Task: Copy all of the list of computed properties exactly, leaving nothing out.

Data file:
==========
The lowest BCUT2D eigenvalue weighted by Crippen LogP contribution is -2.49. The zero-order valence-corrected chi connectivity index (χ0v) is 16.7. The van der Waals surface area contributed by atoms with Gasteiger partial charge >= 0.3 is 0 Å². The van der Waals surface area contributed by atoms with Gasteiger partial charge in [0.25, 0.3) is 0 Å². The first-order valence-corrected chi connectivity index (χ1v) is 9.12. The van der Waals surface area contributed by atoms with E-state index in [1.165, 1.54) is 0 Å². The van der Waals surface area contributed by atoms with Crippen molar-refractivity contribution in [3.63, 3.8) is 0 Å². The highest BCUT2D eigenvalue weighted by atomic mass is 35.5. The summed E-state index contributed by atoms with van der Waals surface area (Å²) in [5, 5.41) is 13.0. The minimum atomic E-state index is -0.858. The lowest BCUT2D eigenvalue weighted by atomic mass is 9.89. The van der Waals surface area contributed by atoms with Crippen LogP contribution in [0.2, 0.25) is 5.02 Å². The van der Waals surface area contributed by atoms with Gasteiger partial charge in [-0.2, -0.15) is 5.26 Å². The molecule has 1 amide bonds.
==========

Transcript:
The lowest BCUT2D eigenvalue weighted by Crippen LogP contribution is -2.49. The zero-order valence-corrected chi connectivity index (χ0v) is 16.7. The van der Waals surface area contributed by atoms with Gasteiger partial charge >= 0.3 is 0 Å². The van der Waals surface area contributed by atoms with Gasteiger partial charge in [0.25, 0.3) is 0 Å². The first-order valence-corrected chi connectivity index (χ1v) is 9.12. The van der Waals surface area contributed by atoms with E-state index in [1.165, 1.54) is 0 Å². The van der Waals surface area contributed by atoms with Crippen molar-refractivity contribution in [3.63, 3.8) is 0 Å². The highest BCUT2D eigenvalue weighted by atomic mass is 35.5. The summed E-state index contributed by atoms with van der Waals surface area (Å²) in [5, 5.41) is 13.0. The minimum atomic E-state index is -0.858. The lowest BCUT2D eigenvalue weighted by atomic mass is 9.89. The van der Waals surface area contributed by atoms with Crippen LogP contribution in [0.2, 0.25) is 5.02 Å². The van der Waals surface area contributed by atoms with Gasteiger partial charge in [-0.2, -0.15) is 5.26 Å². The molecule has 1 amide bonds.